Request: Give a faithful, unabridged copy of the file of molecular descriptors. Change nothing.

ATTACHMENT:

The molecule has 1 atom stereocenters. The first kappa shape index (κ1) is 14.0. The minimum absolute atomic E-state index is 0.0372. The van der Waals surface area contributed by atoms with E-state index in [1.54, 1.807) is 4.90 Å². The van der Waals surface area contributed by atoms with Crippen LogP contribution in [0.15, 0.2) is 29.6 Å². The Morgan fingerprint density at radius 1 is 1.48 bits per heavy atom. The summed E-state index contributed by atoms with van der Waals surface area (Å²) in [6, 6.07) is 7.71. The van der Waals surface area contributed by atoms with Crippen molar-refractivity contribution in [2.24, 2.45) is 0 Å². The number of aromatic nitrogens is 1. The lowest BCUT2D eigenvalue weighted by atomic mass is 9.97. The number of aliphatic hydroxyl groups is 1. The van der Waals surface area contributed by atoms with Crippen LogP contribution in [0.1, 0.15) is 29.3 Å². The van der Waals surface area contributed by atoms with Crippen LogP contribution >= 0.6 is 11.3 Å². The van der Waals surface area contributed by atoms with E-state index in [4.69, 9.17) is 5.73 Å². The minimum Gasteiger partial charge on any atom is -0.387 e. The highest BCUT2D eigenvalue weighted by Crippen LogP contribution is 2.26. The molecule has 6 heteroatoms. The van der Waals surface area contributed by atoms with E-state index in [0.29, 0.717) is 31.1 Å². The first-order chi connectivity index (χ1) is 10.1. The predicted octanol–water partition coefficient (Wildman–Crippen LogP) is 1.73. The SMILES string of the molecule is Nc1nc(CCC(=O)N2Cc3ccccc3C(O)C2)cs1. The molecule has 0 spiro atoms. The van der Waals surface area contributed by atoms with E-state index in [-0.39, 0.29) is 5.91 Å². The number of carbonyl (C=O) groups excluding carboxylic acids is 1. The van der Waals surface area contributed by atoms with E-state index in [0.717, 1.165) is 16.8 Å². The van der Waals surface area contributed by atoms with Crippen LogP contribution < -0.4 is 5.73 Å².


The molecule has 1 atom stereocenters. The first kappa shape index (κ1) is 14.0. The minimum absolute atomic E-state index is 0.0372. The van der Waals surface area contributed by atoms with E-state index in [1.54, 1.807) is 4.90 Å². The van der Waals surface area contributed by atoms with Crippen LogP contribution in [0.15, 0.2) is 29.6 Å². The Morgan fingerprint density at radius 1 is 1.48 bits per heavy atom. The summed E-state index contributed by atoms with van der Waals surface area (Å²) in [6, 6.07) is 7.71. The van der Waals surface area contributed by atoms with Crippen molar-refractivity contribution in [2.24, 2.45) is 0 Å². The number of aromatic nitrogens is 1. The lowest BCUT2D eigenvalue weighted by atomic mass is 9.97. The number of aliphatic hydroxyl groups is 1. The van der Waals surface area contributed by atoms with Crippen LogP contribution in [0.1, 0.15) is 29.3 Å². The van der Waals surface area contributed by atoms with Crippen LogP contribution >= 0.6 is 11.3 Å². The van der Waals surface area contributed by atoms with E-state index in [4.69, 9.17) is 5.73 Å². The minimum Gasteiger partial charge on any atom is -0.387 e. The highest BCUT2D eigenvalue weighted by Crippen LogP contribution is 2.26. The molecule has 6 heteroatoms. The van der Waals surface area contributed by atoms with E-state index in [0.29, 0.717) is 31.1 Å². The first-order chi connectivity index (χ1) is 10.1. The predicted octanol–water partition coefficient (Wildman–Crippen LogP) is 1.73. The SMILES string of the molecule is Nc1nc(CCC(=O)N2Cc3ccccc3C(O)C2)cs1. The molecule has 0 spiro atoms. The van der Waals surface area contributed by atoms with E-state index in [-0.39, 0.29) is 5.91 Å². The number of carbonyl (C=O) groups excluding carboxylic acids is 1. The van der Waals surface area contributed by atoms with E-state index in [0.717, 1.165) is 16.8 Å². The van der Waals surface area contributed by atoms with Crippen LogP contribution < -0.4 is 5.73 Å².